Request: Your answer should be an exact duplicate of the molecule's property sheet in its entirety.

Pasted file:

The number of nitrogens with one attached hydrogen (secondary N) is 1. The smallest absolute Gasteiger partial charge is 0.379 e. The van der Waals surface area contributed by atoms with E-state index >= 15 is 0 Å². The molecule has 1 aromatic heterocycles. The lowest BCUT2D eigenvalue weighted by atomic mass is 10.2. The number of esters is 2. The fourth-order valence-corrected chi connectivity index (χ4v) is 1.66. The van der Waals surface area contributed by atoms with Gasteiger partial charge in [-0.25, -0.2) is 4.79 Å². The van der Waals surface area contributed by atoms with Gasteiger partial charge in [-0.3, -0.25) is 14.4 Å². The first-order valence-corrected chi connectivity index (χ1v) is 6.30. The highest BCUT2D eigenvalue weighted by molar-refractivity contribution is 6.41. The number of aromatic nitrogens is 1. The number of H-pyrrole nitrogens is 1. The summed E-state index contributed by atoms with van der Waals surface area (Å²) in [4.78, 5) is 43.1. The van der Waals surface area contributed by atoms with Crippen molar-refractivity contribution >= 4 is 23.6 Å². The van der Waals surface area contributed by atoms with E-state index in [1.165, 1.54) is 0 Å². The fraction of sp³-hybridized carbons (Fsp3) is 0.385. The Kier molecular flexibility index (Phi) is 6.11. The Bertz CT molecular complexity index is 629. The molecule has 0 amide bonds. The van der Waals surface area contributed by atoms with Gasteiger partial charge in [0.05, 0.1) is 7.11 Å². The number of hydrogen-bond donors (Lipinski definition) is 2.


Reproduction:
The number of nitrogens with one attached hydrogen (secondary N) is 1. The smallest absolute Gasteiger partial charge is 0.379 e. The van der Waals surface area contributed by atoms with E-state index >= 15 is 0 Å². The molecule has 1 aromatic heterocycles. The lowest BCUT2D eigenvalue weighted by atomic mass is 10.2. The number of esters is 2. The fourth-order valence-corrected chi connectivity index (χ4v) is 1.66. The van der Waals surface area contributed by atoms with Gasteiger partial charge in [-0.25, -0.2) is 4.79 Å². The van der Waals surface area contributed by atoms with Gasteiger partial charge in [-0.3, -0.25) is 14.4 Å². The first-order valence-corrected chi connectivity index (χ1v) is 6.30. The highest BCUT2D eigenvalue weighted by molar-refractivity contribution is 6.41. The number of aromatic nitrogens is 1. The number of H-pyrrole nitrogens is 1. The summed E-state index contributed by atoms with van der Waals surface area (Å²) in [4.78, 5) is 43.1. The van der Waals surface area contributed by atoms with Crippen molar-refractivity contribution >= 4 is 23.6 Å². The van der Waals surface area contributed by atoms with E-state index in [1.165, 1.54) is 0 Å². The fraction of sp³-hybridized carbons (Fsp3) is 0.385. The Kier molecular flexibility index (Phi) is 6.11. The Bertz CT molecular complexity index is 629. The molecule has 0 amide bonds. The van der Waals surface area contributed by atoms with Gasteiger partial charge in [0.05, 0.1) is 7.11 Å². The number of hydrogen-bond donors (Lipinski definition) is 2.